What Is Boorelu?

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  • Written By: Dan Harkins
  • Edited By: Kaci Lane Hindman
  • Images By: Monkey Business, Robin
  • Last Modified Date: 03 October 2019
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Boorelu is an Indian dessert that resembles the American doughnut hole, with decidedly different ingredients. A popular treat for the Indian harvest holiday of Sankranti, boorelu hails from the state of Andhra Predesh, along India's southeastern shore. The traditional way of preparing this fried bread ball is with crushed dal. Inside is a filling that could contain many ingredients, most often a blend of more dal, the sugar substitute jaggery, cardamom, coconut and sometimes dried fruit.

The dal must be prepared well in advance of the final forming of these sweet balls — unless the cook has bought powdered black or urad gram dal, or rice flour, which is a readily available option. The only other route is to soak the whole dal in water for at least four hours, then drain and grind the little lentils into a fine paste. A dash of salt can be added to the paste, and just a spoonful or two of water to moisten the dal as it is ground. Just a little rice flour should also be added to make the batter more malleable.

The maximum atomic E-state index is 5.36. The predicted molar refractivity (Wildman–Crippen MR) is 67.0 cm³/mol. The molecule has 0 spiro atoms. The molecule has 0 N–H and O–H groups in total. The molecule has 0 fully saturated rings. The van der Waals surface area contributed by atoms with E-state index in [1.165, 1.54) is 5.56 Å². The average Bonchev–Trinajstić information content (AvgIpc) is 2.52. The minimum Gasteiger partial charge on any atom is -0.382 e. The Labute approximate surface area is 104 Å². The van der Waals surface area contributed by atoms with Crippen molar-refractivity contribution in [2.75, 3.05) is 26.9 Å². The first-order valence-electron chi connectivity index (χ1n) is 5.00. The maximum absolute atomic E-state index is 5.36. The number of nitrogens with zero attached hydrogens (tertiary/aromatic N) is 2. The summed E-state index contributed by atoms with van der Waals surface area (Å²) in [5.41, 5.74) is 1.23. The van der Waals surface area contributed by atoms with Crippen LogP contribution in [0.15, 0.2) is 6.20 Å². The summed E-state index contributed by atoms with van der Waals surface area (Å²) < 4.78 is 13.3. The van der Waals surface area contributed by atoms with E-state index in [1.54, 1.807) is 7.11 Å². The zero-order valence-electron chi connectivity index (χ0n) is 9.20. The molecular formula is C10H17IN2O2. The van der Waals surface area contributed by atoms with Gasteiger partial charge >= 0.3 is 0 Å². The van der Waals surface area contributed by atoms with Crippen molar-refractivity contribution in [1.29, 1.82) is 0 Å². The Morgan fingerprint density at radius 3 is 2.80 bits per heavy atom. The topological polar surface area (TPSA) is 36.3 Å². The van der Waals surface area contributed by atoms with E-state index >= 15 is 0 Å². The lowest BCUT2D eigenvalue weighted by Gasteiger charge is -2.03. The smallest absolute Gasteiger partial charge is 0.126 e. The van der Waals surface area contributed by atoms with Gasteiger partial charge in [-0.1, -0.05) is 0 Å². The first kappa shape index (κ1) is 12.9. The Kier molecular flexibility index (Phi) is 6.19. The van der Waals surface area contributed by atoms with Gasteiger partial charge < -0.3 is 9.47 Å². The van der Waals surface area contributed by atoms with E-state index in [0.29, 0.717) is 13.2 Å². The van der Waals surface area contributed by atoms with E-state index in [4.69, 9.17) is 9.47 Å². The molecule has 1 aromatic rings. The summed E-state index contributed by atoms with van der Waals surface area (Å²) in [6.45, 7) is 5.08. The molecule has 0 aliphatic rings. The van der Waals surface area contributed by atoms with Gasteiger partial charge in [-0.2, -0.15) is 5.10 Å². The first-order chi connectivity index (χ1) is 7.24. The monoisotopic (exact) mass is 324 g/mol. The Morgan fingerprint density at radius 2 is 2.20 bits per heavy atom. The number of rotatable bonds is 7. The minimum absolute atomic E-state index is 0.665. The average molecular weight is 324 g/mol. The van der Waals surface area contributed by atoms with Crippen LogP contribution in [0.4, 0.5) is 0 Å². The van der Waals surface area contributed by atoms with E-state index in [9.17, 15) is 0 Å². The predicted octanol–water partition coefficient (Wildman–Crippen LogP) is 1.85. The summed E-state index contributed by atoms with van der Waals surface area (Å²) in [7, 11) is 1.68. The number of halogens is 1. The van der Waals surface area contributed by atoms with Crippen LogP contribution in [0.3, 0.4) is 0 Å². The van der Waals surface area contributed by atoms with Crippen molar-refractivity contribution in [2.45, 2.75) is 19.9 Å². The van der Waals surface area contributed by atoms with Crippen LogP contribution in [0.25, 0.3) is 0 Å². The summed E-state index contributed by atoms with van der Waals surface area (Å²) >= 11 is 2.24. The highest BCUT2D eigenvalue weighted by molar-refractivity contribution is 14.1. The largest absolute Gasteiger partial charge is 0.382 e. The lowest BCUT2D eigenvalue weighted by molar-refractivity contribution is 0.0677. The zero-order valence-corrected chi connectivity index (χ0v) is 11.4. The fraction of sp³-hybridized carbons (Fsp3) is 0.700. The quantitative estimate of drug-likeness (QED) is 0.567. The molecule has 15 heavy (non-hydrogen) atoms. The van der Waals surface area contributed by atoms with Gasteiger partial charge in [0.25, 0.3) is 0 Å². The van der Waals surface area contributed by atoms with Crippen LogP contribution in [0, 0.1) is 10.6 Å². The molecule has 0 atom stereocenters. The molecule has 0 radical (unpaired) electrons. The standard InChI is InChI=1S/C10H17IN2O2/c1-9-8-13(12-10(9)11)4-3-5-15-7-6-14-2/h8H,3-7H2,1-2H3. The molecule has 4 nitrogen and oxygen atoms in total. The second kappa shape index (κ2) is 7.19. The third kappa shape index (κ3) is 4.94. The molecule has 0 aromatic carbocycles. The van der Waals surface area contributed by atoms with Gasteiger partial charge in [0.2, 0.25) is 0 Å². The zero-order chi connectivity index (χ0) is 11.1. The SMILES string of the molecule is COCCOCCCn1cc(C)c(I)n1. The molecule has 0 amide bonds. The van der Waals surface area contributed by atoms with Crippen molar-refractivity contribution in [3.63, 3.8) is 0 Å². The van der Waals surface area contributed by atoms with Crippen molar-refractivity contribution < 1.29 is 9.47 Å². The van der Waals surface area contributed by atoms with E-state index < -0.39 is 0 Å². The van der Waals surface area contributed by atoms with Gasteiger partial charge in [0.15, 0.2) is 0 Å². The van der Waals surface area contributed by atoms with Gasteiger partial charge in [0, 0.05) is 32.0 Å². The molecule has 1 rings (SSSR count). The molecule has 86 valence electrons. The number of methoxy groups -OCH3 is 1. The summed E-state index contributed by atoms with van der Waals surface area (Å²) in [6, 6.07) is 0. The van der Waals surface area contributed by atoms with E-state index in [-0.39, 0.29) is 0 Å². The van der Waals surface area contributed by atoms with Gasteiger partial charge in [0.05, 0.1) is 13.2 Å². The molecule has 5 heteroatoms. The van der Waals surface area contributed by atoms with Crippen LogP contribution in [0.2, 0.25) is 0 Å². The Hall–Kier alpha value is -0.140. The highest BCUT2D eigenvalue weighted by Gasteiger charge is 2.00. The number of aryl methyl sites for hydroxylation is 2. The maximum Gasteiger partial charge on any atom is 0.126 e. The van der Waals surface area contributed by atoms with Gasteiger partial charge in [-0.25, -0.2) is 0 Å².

With the dal batter resting, the boorelu's filling can take shape. Some use a paste of channa dal to form easily sculpted orbs, sweetened with sugar or grated jaggery. Into this mash goes grated coconut, cardamom powder, more salt, and small bits of dried fruit like dates, berries or pineapple. Tiny balls of this filling can then be rolled and dipped into the dal batter.

After the boorelu filling has rested and achieved room temperature, they are divided into golf-ball-size portions. These balls then wait for oil to heat in a skillet, then they are dipped in the white dal batter and thrown in the pan. In about two minutes, the boorelu should be tanned and ready for final inspection. Some sprinkle powdered sugar to make the dessert final; others poke a small hole in the top and smear in a butter spread, called ghee.

Boorelu would not be as enjoyable if just one version were acceptable. Chefs routinely swap out the sweet ingredients in favor of a savory effect. This means using meats, cheeses and more spices like garlic, onion, cumin and nutmeg instead of coconut, fruit and sugar. Chili paste is another option when attempting to accompany a main course with boorelu, instead of just capping off the meal with sweets.


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